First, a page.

Friday, June 15, 2012

Review: Lollipop Chainsaw (PS3)

Goichi Suda is the video game equivalent to Quintin Tarantino. It’s eerie how similar the two are – they share a similar cinematic flair, and a similar sense of humour. They’re also similar in that they’re different enough from the mainstream that they’re an acquired taste.

Lollipop Chainsaw continues Suda’s taste for utter insanity. It’s a short trip, but breakneck energy and a witty B-grade, grindhouse-style plot also means that this is a game that you don’t really want to be much longer than the four-hour run time. Any longer and it would be at risk of outstaying its welcome – there’s not a whole meat to the combat, and the combat is literally 100 per cent of the game, but at four to six hours, it’s a breathtaking demonstration of creativity and self-referential charm.

But let’s start with why this is one of those rare games where the gameplay doesn’t really matter. Lollipop Chainsaw is one of the weirdest, funniest and utterly morbidly charming games you’ll ever play. It’s a resolutely B-grade horror game with zombies right out of the 70s and a blonde cheerleader lead character that is a weird, gloriously over-the-top take on Buffy the Vampire Slayer.

Juliet is not a one-note character, though. Beneath the deliberate clichés (airhead blonde turns of speech, skimpy costumes) is an empowered female character. She’s multi-lingual and an incredibly powerful combatant. The main male lead, Juliet’s decapitated boyfriend, is literally useless in a fight and utterly dependent on Juliet. He’s the target of most of the deprecating humour, too. It’s the first way that Suda manages to turn expectations completely on their head. You’ll go in expecting sexploitation. What you’ll get is one of the most empowered, impressive female characters we’ve ever seen in a game. The game even throws a mocking little wink the way of anyone who bought the game because of the promo shots of upskirts and tight shirts – tilt the camera too low and leading lady Juliet will cover herself with strategically placed hands – there’s even a teasing trophy reward for doing that.

Not that the game gets too heavy-handed with the self referencing; it’s important to realise that first and foremost that this is a game all about having fun and despite moments of extreme violence the fun is light hearted and, strangely, happy. Most of the gore is literally replaced with rainbows, and while the boss battles (up to usual Suda standards of wild intensity) are incredibly violent affairs, the effect is softened greatly by the explosion of bright colours and adult – but deeply funny – profanity.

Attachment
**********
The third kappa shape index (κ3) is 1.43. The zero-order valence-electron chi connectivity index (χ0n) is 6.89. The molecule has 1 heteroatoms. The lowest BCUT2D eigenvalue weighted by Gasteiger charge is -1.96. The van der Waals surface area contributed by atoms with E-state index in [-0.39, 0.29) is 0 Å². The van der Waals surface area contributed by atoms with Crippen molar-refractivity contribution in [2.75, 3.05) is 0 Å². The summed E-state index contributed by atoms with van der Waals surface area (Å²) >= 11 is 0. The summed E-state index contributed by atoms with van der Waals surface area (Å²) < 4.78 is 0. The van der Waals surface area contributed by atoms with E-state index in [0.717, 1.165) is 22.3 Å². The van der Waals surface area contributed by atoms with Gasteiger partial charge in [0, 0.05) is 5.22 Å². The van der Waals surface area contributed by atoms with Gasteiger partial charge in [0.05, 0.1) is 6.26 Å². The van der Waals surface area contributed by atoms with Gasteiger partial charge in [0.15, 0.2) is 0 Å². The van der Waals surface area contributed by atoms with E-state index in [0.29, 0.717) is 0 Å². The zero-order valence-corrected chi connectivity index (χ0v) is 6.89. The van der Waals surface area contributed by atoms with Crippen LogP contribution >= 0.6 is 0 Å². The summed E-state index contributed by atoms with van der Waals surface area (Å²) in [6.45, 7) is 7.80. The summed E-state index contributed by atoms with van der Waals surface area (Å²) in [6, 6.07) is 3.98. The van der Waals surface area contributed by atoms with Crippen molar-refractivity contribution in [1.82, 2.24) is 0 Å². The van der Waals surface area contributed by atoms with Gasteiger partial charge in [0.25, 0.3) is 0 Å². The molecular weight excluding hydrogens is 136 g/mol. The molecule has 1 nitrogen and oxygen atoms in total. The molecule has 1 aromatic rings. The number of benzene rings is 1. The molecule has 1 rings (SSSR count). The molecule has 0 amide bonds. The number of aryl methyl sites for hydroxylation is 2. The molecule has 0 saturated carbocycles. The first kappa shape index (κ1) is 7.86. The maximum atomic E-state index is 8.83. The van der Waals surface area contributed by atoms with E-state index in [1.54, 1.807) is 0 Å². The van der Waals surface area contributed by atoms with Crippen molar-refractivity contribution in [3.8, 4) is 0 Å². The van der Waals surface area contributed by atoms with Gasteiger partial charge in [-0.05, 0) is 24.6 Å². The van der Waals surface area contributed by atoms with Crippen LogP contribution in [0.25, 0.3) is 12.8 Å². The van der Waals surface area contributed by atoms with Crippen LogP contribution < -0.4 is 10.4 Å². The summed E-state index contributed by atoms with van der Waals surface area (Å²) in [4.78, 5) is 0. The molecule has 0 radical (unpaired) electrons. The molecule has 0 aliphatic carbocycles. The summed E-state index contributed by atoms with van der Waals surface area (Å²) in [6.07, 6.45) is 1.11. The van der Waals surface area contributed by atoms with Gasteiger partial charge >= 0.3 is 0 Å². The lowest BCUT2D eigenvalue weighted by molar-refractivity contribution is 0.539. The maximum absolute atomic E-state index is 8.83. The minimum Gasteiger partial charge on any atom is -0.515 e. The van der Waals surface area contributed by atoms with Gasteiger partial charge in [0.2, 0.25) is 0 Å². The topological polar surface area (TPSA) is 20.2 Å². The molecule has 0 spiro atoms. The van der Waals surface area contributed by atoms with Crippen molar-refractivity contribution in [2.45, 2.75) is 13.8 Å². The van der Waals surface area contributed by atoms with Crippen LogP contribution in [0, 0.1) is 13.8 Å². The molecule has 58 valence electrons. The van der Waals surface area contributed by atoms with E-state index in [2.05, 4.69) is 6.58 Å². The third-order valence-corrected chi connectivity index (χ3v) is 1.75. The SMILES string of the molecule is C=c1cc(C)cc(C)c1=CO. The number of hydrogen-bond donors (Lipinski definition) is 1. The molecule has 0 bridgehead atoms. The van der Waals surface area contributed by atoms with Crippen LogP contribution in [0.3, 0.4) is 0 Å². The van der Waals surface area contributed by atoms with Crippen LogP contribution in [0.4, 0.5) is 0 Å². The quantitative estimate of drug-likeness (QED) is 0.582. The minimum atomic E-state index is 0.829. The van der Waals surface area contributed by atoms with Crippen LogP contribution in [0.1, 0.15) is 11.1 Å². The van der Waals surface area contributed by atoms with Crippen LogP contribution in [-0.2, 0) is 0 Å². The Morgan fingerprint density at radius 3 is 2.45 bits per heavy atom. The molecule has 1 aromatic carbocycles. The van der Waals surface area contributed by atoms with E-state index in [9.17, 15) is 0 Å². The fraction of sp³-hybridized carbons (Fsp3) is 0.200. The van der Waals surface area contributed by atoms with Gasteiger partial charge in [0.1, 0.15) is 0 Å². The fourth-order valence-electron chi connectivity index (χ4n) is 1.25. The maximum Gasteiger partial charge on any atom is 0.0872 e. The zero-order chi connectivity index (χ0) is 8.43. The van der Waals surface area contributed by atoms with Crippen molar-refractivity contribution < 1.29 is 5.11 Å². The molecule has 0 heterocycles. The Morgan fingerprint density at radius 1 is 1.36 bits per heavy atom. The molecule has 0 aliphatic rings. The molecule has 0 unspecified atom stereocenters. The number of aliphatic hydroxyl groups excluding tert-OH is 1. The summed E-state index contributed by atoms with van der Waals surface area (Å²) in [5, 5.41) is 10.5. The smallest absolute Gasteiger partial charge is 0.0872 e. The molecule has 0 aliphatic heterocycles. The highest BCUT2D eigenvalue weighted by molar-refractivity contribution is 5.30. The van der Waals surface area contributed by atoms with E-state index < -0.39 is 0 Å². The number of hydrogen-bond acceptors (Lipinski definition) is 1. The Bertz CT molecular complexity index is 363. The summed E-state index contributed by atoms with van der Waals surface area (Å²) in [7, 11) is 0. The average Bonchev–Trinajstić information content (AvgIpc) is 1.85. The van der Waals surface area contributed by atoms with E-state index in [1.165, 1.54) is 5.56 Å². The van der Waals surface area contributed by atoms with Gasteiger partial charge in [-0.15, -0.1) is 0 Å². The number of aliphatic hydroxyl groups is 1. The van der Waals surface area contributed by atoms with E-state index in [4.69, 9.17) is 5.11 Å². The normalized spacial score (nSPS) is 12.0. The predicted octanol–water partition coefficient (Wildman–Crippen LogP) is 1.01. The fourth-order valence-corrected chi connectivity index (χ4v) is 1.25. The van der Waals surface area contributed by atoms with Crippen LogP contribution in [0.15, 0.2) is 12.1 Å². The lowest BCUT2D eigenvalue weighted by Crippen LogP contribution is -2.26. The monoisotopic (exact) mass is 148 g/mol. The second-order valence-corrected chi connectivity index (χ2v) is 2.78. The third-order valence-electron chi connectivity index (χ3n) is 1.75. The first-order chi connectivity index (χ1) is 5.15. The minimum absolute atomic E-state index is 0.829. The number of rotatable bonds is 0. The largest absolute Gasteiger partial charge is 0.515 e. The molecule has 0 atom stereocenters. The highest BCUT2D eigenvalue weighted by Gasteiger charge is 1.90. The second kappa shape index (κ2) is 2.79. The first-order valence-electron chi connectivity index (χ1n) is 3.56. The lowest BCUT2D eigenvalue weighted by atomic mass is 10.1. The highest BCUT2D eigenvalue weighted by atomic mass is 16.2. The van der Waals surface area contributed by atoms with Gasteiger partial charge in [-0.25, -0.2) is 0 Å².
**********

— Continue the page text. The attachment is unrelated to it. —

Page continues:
When the game kicks off, and after laughing along with the game with that for the first few seconds it’s time to get moving, and the game’s energy doesn’t let up from there. Being funnelled through tunnel after tunnel, and slaughtering a mass of zombies (and the occasional boss zombie), there’s a brief cut scene of sheer craziness, and it’s on to the next level. Everything happens at such a rapid pace it’s like trying to watch the one-two punch from a featherweight; blink and you’ll get a black eye.

Now, that raw energy is there to mask a very one-note combat system. Lollipop Chainsaw is less complex than a Dynasty Warriors game, with a very simple combo system and no block button (always a sign of a game that has a penchant for being a button-masher). There’s a meter that fills up as you slaughter zombies that lets you unleash a “Super-Juliet” for a couple of seconds (the game will play “Hey Mickey” as that happens, no less), and zombie heads will really roll, but deciding when to use that is the extent of this game’s strategy. Otherwise it’s simply about memorising enemy patterns and exploiting them.

Lollipop Chainsaw controls nicely, and even at the higher difficulty levels, this is one of those rare beat-em-ups which don’t get too frustrating, but it must be said that it’s Suda’s simplest work to date. That seems to work in his favour, though, as it takes the focus out of the “gamey” elements and allows him to focus on the setting, the characters, and the outrageous situations.

Yes, it’s about four hours long, but do you get off a three-minute roller coaster ride and say to yourself “man that was so much fun, but this ride sucks, it should have been five minutes!”? The sheer creativity on display here makes this game worthwhile, and really, if gamers really do want the intelligent, creative games they claim to want, this game should sell in truckloads.

Somehow I suspect the majority is going to stick with Call of Duty.

- Matt S

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